Someone asked me yesterday what to say to someone who has experienced loss. I started to write back but it ended up being too long and so I’ve moved it here….and then it grew.
A few weeks ago I was with someone who had just lost a family member to a long drawn out illness. I wasn’t sure what to say and ended up at some point asking if they were going to be cremated or buried. I wanted to take it back as soon as I said it thinking: Is it okay to ask that? Probably not, you never know these days. I guess what I didn’t expect is that my question opened up a floodgate of conversation. In the end I was glad I asked it, and mostly I was glad that the family was understanding and gracious of the question in the first place.
I think sometimes when we have the most noble intentions, we end up trying too hard…..or we don’t try at all. We pretend to understand what someone is going through, as if all grief and suffering can be packed into a nice little “same” package. I used to do one of two things when I heard something bad had happened to someone:
1. Avoid contact.
2. Steal a cheesy line from a sympathy card.
When my dad died I didn’t want to hear that my dad was in a better place. I didn’t want anyone to pretend everything was just business as usual. I didn’t want anyone to come and hold on too tight. I didn’t want to pray with anyone. I didn’t want anyone to feel sorry for me. That’s a huge obstacle course for someone to navigate. With all those rules how could anyone possibly know what the right thing to say is? And everyone has their own rules. So what do we say? I think we just say something. Anything. Sometimes all it takes is to just acknowledge that something crappy happened. I got so much comfort in the most simple of words from strangers and friends:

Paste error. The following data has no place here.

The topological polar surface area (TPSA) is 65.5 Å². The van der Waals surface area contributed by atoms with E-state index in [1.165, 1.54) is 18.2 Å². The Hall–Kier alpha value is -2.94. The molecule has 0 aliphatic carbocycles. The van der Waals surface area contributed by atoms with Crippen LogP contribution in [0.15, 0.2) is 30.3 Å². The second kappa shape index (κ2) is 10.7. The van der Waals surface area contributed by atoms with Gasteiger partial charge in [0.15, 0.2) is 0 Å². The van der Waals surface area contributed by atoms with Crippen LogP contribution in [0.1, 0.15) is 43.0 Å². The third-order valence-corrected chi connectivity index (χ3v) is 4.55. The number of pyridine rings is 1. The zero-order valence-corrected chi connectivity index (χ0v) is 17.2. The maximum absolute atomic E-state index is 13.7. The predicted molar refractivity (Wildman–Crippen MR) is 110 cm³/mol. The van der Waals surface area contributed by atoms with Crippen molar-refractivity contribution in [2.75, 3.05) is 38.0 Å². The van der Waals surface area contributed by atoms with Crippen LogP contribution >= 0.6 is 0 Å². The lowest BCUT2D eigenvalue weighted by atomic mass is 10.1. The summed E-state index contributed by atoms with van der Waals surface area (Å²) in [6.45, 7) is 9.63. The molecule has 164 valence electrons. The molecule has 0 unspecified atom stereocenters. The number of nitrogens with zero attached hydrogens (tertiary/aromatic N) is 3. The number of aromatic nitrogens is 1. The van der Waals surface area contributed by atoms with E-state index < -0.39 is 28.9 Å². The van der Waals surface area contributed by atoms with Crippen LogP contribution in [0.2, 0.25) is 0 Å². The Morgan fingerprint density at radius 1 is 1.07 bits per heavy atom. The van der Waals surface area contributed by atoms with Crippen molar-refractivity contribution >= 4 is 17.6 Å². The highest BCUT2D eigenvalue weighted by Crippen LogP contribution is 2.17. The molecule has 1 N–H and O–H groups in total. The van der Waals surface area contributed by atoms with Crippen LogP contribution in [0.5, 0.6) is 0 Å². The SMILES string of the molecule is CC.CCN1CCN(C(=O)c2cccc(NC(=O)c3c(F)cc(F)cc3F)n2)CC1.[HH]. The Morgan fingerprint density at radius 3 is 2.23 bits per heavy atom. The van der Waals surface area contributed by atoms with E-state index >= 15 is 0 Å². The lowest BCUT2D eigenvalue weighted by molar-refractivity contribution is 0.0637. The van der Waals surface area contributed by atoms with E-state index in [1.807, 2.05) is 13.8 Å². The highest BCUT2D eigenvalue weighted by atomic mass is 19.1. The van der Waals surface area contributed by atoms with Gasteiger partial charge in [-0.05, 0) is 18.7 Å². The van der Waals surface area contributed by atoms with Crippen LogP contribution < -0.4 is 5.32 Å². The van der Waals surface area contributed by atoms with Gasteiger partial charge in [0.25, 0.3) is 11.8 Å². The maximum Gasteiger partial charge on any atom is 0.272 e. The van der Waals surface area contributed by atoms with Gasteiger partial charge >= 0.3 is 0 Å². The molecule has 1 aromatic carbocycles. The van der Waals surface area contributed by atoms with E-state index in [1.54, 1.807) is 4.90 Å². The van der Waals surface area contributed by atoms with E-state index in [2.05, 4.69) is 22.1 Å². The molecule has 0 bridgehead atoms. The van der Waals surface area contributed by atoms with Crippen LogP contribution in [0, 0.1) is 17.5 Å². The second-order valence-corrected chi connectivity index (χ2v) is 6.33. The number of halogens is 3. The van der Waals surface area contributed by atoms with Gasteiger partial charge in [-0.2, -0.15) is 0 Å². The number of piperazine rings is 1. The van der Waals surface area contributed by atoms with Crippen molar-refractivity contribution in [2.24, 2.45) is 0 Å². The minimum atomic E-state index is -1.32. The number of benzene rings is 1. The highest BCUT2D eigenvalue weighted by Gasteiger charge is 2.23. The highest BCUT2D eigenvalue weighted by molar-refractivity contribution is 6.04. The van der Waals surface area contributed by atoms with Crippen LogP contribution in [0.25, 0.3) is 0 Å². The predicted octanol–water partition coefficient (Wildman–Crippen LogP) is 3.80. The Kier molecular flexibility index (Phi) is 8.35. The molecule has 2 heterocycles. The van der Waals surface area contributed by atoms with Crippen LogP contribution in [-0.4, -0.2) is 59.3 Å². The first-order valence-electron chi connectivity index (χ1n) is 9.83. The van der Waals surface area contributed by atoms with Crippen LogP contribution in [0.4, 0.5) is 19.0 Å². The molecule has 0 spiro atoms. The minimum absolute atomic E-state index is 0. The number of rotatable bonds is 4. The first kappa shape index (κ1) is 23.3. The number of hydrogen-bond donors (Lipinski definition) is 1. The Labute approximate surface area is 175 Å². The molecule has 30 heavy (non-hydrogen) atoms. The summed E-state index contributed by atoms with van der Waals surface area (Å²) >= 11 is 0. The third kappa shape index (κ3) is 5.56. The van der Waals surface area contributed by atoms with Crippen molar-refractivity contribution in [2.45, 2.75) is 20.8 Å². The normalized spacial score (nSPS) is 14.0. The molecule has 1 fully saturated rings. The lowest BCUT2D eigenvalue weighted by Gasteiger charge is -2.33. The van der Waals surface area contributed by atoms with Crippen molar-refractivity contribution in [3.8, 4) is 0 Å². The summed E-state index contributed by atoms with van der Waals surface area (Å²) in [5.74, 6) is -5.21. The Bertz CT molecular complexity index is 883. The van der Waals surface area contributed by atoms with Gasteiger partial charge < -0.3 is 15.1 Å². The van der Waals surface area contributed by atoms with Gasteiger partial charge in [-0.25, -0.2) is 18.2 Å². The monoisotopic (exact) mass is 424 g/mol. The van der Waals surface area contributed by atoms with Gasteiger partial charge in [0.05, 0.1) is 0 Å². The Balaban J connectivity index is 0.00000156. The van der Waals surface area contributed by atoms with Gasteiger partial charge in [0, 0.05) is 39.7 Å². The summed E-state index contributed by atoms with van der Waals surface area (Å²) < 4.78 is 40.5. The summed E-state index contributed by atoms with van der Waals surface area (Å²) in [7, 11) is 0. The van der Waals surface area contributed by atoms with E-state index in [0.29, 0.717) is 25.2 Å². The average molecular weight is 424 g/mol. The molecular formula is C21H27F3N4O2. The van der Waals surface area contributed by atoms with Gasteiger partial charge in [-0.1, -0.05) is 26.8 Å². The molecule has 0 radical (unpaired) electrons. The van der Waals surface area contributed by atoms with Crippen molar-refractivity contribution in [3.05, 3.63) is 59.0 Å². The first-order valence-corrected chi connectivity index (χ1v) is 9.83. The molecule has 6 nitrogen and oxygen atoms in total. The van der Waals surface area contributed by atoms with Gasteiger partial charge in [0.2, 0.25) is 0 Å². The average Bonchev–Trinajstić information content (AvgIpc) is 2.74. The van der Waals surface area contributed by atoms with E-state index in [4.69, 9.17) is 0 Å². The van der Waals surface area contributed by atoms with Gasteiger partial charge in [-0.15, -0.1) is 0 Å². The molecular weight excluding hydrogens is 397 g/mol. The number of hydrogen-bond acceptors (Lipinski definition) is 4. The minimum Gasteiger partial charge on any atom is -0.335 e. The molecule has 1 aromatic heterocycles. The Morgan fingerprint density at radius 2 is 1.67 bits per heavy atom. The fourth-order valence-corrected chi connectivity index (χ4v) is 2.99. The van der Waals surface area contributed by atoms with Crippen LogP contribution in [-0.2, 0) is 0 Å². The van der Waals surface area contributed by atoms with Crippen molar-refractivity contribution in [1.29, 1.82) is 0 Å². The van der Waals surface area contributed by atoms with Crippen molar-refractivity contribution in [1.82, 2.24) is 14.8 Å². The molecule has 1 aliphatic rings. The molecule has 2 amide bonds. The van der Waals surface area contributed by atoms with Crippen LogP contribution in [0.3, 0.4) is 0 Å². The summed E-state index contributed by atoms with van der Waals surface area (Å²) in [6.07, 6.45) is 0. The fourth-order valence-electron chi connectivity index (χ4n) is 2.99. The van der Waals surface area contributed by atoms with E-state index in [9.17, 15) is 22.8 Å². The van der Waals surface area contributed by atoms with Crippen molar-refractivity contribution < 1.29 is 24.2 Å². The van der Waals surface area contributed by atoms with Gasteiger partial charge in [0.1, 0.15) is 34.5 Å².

I’m so sorry about your father. I’m at a loss for words.
I don’t know really know what to say. I suck at things like this.
I’ll just drive by and beep hello so you know I was there.
Here are some cookies.
I heard what happened.
None of those sentiments were profound. But they were all perfect. Cookies too.
Things I’ve recently said in response to someone that had something crappy happen:
Mother F. Why?!
Is this a joke? It’s not a joke? (insert crying)
Life is ridiculous.
I have muddy buddies in my purse. Want some?
I have a funny book for you.
Ok so none of those were taken from a sympathy card. They aren’t even in the same universe of profound. Sometimes I just want to crawl into a hole after I open my big mouth. I think the important thing is that I tried. I opened a door. I remember when I first told a stranger that my dad died on a flight back from Korea. Somewhere above Russia. The person replied: Gosh, I’m so sorry. So…um….what happens when someone dies on a plane?” It was a weird question, but when I stepped back for a minute and faced the reality of it all I could put myself in the stranger’s shoes. We talked about it for a long time. Afterwards I was truly grateful for his genuine interest.
Quote from the book:
Stitches: A handbook on meaning, hope, repair
I think there is healing in genuine interest. A simple curiosity in others. It doesn’t mean you have to ask cremation or burial? It doesn’t even mean you have to ask a question. I get asked all the time: are you going to have more children? I know this hits a nerve with many people who struggle with infertility. Some might think it’s nosy and inappropriate, but I see people just trying to connect. How else will we truly connect with others unless we ask questions? Yes some questions make us uncomfortable, and yes they make us relive painful things, but at least they asked something.
I’ll never forget when Boo was 2 years old and we were on an overbooked plane. Everyone was cranky and tense. She stood up and peered behind us only to spot a man with an eye patch at which point she yelled at the top of her lungs:
LOOK! A PIRATE!
I was mortified. The people around me were mortified. After a long uncomfortable silence, the man with the eye patch yelled back: